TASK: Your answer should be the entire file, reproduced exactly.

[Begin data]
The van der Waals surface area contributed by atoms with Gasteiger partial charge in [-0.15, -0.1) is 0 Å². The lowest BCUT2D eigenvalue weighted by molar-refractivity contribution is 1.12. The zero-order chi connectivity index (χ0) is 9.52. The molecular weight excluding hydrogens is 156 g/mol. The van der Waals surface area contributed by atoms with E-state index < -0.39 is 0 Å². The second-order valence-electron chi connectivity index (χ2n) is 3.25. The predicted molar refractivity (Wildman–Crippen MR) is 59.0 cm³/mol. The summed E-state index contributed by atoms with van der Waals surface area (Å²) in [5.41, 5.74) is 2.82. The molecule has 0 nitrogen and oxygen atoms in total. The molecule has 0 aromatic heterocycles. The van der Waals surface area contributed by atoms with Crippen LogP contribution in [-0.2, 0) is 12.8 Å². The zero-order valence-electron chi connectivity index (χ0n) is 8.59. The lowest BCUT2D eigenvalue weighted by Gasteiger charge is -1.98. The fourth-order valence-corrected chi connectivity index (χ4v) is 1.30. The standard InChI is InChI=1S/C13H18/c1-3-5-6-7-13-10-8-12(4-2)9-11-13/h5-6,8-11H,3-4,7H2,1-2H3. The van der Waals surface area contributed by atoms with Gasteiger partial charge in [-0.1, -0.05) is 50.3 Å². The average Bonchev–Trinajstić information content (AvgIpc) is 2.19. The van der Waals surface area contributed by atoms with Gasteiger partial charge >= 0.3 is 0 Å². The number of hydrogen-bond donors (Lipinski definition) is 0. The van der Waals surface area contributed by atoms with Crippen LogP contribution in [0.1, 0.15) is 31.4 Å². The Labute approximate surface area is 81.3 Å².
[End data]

The van der Waals surface area contributed by atoms with Gasteiger partial charge in [-0.15, -0.1) is 0 Å². The lowest BCUT2D eigenvalue weighted by molar-refractivity contribution is 1.12. The zero-order chi connectivity index (χ0) is 9.52. The molecular weight excluding hydrogens is 156 g/mol. The van der Waals surface area contributed by atoms with E-state index < -0.39 is 0 Å². The second-order valence-electron chi connectivity index (χ2n) is 3.25. The predicted molar refractivity (Wildman–Crippen MR) is 59.0 cm³/mol. The summed E-state index contributed by atoms with van der Waals surface area (Å²) in [5.41, 5.74) is 2.82. The molecule has 0 nitrogen and oxygen atoms in total. The molecule has 0 aromatic heterocycles. The van der Waals surface area contributed by atoms with Crippen LogP contribution in [-0.2, 0) is 12.8 Å². The zero-order valence-electron chi connectivity index (χ0n) is 8.59. The lowest BCUT2D eigenvalue weighted by Gasteiger charge is -1.98. The fourth-order valence-corrected chi connectivity index (χ4v) is 1.30. The standard InChI is InChI=1S/C13H18/c1-3-5-6-7-13-10-8-12(4-2)9-11-13/h5-6,8-11H,3-4,7H2,1-2H3. The van der Waals surface area contributed by atoms with Gasteiger partial charge in [-0.1, -0.05) is 50.3 Å². The average Bonchev–Trinajstić information content (AvgIpc) is 2.19. The van der Waals surface area contributed by atoms with Gasteiger partial charge >= 0.3 is 0 Å². The number of hydrogen-bond donors (Lipinski definition) is 0. The van der Waals surface area contributed by atoms with Crippen LogP contribution in [0.1, 0.15) is 31.4 Å². The Labute approximate surface area is 81.3 Å².